Last week, you might have read about a new development with Windows 10 where an entire generation of computers based on Intel’s Clover Trail processor family aren’t capable of upgrading to Windows 10 Creators Update. While the reasons for the decision from Microsoft weren’t available at the time, speculation was rife that it had something to do with driver development. Now that Microsoft has revealed that it made a plan to support these computers specifically, the reasons behind the move are made more clear. It’s certainly a unique problem that no-one really seems geared up to solve.
So far, Microsoft’s plan is to not let devices running Intel Clover Trail install and run the Windows 10 Creators Update automatically. Some users might be able to get this to work, but it’ll be buggy and potentially unusable for any real work. Instead, these devices will stay on Windows 10 version 1607 forever and ever. Microsoft will seed these devices security updates for the next six years in a unique deal to see that they are supported properly for the ten-year lifespan originally promised by Microsoft.
Devices running Intel’s Atom Z2760, Z2580, Z2560, and Z2520 quad-core processors specifically will have security update support until 31 January 2023. Normally, older versions of Windows 10 should see security updates for two years before they are officially unsupported.
Thus, if you’re still using one of these devices, you can either stick to what you have so far with Windows 10 and six years of planned security updates, or you can move to Linux and enjoy continued support and new features for years to come.
As for the reason why this is happening, it’s really Intel’s fault. When designing Clover Trail, Intel’s plan was to see this included in mobile devices like tablets, 2-in-1 ultraportables, and in TV sticks. Clover Trail had designs that would fit into smartphones as well, which meant that Intel was well equipped to take the fight to ARM processors in the markets they had dominated previously. Unlike Intel’s other designs, it ran on DDR2-800 memory for cost reasons.
When it came to designing a graphics core, Intel decided to not use their own designs. They reached out to Imagination Technologies to include the PowerVR SGX 500-series family in Clover Trail. This would enable Intel to use the x86 Android project on client devices, and would give them access to a mature driver stack. The combination was quite effective, and enabled Intel to bring out very disruptive products in a short space of time.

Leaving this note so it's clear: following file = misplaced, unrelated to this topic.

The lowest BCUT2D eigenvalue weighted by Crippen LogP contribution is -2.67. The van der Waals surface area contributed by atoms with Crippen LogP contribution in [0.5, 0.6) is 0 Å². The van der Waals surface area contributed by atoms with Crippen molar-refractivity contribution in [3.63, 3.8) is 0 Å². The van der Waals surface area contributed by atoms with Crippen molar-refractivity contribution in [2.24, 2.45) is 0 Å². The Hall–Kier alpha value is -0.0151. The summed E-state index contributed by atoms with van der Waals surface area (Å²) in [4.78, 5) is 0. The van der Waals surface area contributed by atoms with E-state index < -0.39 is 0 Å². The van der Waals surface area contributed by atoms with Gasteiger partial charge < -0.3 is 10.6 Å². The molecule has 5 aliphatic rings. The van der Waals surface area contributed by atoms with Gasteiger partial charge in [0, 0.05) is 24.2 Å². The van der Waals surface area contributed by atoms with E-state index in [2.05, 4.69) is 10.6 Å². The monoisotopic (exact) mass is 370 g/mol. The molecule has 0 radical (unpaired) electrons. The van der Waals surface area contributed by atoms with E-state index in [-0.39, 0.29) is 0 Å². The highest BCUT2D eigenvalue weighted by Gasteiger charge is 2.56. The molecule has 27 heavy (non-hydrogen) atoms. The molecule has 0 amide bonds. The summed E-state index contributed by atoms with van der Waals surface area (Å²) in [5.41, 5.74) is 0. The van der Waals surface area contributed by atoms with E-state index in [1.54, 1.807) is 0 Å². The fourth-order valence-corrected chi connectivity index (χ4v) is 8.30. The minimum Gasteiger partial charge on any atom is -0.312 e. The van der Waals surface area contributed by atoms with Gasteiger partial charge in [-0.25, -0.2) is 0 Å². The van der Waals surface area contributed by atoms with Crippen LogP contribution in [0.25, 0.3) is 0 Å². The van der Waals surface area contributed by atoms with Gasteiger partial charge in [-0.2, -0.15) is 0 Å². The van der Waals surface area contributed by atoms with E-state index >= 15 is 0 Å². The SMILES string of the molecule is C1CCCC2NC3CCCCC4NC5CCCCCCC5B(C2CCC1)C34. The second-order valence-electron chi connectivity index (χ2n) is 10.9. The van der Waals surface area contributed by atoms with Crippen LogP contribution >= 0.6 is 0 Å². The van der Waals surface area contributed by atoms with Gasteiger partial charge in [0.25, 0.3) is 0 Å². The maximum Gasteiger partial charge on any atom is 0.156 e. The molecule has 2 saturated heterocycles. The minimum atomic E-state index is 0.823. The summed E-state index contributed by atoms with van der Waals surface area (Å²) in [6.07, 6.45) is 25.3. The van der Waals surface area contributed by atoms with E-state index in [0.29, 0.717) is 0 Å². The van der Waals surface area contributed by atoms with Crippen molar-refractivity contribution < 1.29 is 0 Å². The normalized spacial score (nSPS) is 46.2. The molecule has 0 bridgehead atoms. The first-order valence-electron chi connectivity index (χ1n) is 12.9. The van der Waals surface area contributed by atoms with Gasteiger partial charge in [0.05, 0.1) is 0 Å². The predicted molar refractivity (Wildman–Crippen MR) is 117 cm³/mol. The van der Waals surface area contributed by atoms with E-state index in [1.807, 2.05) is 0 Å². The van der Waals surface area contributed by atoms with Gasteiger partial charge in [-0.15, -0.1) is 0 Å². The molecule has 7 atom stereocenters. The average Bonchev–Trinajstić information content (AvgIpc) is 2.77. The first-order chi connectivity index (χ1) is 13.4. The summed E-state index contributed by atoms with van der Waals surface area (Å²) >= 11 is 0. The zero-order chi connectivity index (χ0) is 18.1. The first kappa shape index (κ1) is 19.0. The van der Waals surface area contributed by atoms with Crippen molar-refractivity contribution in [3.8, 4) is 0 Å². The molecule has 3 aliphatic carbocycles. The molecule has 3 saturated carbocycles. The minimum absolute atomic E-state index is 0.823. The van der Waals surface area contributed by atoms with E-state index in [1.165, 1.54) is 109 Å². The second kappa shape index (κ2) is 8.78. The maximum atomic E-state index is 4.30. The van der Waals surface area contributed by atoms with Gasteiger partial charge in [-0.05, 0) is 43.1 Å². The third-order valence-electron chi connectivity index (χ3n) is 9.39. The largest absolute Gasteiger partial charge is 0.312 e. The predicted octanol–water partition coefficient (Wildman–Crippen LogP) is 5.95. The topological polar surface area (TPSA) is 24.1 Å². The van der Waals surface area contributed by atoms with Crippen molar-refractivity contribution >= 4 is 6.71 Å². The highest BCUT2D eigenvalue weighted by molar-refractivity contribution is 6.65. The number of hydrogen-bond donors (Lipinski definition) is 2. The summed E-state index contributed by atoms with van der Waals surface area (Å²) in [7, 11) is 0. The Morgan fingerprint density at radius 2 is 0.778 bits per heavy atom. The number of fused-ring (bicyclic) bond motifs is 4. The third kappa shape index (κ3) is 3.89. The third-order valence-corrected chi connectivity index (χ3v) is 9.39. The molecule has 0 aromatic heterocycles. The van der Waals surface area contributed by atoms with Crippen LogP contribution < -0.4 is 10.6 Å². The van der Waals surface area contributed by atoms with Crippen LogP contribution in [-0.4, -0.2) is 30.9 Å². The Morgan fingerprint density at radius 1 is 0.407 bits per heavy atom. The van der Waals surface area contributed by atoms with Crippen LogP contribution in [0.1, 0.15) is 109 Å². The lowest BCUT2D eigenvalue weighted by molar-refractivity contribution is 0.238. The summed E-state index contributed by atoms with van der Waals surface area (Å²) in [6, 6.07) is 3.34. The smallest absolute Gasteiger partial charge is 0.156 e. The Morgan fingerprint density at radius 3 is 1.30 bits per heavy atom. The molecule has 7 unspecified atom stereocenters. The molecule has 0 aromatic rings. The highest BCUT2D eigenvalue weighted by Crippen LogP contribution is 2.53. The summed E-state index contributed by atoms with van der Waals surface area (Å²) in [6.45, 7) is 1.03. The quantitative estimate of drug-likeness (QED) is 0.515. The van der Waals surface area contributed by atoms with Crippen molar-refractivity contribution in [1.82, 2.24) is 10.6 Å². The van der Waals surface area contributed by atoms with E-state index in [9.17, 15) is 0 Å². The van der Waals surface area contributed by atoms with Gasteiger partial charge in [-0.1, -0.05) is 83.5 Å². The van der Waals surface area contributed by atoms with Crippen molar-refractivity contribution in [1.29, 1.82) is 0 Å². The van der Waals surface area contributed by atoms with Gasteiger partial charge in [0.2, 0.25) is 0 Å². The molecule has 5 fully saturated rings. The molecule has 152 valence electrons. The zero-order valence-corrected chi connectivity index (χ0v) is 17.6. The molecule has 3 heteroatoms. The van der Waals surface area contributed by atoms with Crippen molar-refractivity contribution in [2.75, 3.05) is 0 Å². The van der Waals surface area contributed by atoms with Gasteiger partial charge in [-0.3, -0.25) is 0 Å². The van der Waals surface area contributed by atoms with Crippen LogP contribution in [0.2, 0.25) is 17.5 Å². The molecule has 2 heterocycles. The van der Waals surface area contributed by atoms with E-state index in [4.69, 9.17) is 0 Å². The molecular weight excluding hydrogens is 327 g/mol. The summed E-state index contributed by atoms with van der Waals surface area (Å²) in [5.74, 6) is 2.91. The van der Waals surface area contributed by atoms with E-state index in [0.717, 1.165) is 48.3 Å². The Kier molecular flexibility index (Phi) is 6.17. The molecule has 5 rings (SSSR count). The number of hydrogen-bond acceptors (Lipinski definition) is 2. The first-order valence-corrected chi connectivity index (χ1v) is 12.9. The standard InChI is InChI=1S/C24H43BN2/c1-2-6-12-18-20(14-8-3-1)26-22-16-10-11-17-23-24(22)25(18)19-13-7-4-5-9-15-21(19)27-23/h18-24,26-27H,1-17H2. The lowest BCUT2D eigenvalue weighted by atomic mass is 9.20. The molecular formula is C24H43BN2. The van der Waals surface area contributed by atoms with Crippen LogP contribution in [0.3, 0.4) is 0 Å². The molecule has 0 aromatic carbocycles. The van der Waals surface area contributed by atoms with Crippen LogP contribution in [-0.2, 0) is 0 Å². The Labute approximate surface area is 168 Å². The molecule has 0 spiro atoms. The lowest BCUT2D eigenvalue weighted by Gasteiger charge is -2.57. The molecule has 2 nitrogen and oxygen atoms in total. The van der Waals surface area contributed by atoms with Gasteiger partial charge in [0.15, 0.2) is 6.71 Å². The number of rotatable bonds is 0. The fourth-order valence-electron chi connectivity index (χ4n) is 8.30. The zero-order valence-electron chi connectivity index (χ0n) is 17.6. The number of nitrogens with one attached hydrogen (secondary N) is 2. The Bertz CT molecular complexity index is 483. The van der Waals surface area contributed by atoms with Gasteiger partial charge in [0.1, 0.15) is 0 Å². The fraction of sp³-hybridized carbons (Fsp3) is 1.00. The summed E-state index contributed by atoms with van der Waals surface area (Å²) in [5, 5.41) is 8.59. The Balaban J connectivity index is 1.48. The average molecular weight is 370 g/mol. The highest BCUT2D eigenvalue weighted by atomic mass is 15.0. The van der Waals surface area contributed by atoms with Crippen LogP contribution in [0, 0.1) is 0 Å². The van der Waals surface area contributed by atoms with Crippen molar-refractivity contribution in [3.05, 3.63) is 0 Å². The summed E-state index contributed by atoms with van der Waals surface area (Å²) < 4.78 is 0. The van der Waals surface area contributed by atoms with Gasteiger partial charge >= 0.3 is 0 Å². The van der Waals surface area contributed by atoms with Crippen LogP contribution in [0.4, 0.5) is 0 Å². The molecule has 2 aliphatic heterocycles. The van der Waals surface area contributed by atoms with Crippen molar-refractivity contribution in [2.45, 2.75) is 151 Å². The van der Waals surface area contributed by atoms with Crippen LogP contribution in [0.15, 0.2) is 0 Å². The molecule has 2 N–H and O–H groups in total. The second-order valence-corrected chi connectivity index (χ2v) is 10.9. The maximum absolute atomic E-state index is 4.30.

But mobile wasn’t something that suited them, and it wasn’t something they could design effectively for. In fact, despite the fact that they were practically giving these processors away to vendors, they couldn’t see them being picked up fast enough. They quit the game in May 2016 and cancelled another planned product, Broxton, that would have been disruptive again. Driver support was supposed to continue, until Imagination Technologies started collapsing.
Last month, Apple decided that it was going to start making its own graphics processors. They didn’t use Imagination Technologies for the designing of the A10X processor, so they finally cut them off. Apple was Imagination’s biggest and most prolific customer, and they had bet on the Apple horse as much as they could.
Once that support drew away, Imagination immediately had to start a liquidation assessment and put itself up for sale on the market. All current projects have been stopped indefinitely, and all legacy product support has likewise been halted.
That includes driver development for the PowerVR SGX 500 family for Windows 10. Eish!